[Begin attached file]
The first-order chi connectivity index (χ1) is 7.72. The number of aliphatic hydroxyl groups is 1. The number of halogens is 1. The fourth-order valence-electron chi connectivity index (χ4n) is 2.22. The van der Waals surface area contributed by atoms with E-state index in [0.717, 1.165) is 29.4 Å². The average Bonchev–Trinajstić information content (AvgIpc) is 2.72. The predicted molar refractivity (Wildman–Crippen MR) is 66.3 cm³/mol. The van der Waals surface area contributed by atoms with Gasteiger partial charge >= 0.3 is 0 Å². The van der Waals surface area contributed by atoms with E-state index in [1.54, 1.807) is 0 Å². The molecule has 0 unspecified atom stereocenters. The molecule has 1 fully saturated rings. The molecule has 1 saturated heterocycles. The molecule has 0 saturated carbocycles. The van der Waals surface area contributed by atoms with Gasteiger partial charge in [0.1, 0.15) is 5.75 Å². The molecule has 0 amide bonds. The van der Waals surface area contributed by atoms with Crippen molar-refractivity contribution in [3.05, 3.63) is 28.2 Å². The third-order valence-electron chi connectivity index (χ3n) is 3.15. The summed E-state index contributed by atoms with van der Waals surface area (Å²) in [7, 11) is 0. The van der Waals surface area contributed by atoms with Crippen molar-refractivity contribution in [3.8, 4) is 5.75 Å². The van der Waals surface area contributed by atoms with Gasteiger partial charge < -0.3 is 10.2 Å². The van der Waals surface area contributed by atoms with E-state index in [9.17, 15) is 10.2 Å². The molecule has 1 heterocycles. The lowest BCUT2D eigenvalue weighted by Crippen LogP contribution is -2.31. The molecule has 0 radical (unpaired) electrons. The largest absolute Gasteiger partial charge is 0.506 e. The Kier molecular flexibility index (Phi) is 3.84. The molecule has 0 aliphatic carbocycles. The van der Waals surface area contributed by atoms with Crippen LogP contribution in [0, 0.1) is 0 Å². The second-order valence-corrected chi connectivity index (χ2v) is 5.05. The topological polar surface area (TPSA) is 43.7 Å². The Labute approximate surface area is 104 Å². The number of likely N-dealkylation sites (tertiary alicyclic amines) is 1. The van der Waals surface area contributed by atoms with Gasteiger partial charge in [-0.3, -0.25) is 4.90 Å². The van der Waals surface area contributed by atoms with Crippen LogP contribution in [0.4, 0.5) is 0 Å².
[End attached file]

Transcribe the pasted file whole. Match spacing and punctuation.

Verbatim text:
The first-order chi connectivity index (χ1) is 7.72. The number of aliphatic hydroxyl groups is 1. The number of halogens is 1. The fourth-order valence-electron chi connectivity index (χ4n) is 2.22. The van der Waals surface area contributed by atoms with E-state index in [0.717, 1.165) is 29.4 Å². The average Bonchev–Trinajstić information content (AvgIpc) is 2.72. The predicted molar refractivity (Wildman–Crippen MR) is 66.3 cm³/mol. The van der Waals surface area contributed by atoms with Gasteiger partial charge >= 0.3 is 0 Å². The van der Waals surface area contributed by atoms with E-state index in [1.54, 1.807) is 0 Å². The molecule has 0 unspecified atom stereocenters. The molecule has 1 fully saturated rings. The molecule has 1 saturated heterocycles. The molecule has 0 saturated carbocycles. The van der Waals surface area contributed by atoms with Gasteiger partial charge in [0.1, 0.15) is 5.75 Å². The molecule has 0 amide bonds. The van der Waals surface area contributed by atoms with Crippen molar-refractivity contribution in [3.05, 3.63) is 28.2 Å². The third-order valence-electron chi connectivity index (χ3n) is 3.15. The summed E-state index contributed by atoms with van der Waals surface area (Å²) in [7, 11) is 0. The van der Waals surface area contributed by atoms with Crippen molar-refractivity contribution in [3.8, 4) is 5.75 Å². The van der Waals surface area contributed by atoms with Gasteiger partial charge < -0.3 is 10.2 Å². The van der Waals surface area contributed by atoms with E-state index in [9.17, 15) is 10.2 Å². The molecule has 1 heterocycles. The lowest BCUT2D eigenvalue weighted by Crippen LogP contribution is -2.31. The molecule has 0 radical (unpaired) electrons. The largest absolute Gasteiger partial charge is 0.506 e. The Kier molecular flexibility index (Phi) is 3.84. The molecule has 0 aliphatic carbocycles. The van der Waals surface area contributed by atoms with Crippen LogP contribution in [0, 0.1) is 0 Å². The second-order valence-corrected chi connectivity index (χ2v) is 5.05. The topological polar surface area (TPSA) is 43.7 Å². The Labute approximate surface area is 104 Å². The number of likely N-dealkylation sites (tertiary alicyclic amines) is 1. The van der Waals surface area contributed by atoms with Gasteiger partial charge in [-0.3, -0.25) is 4.90 Å². The van der Waals surface area contributed by atoms with Crippen LogP contribution in [0.4, 0.5) is 0 Å².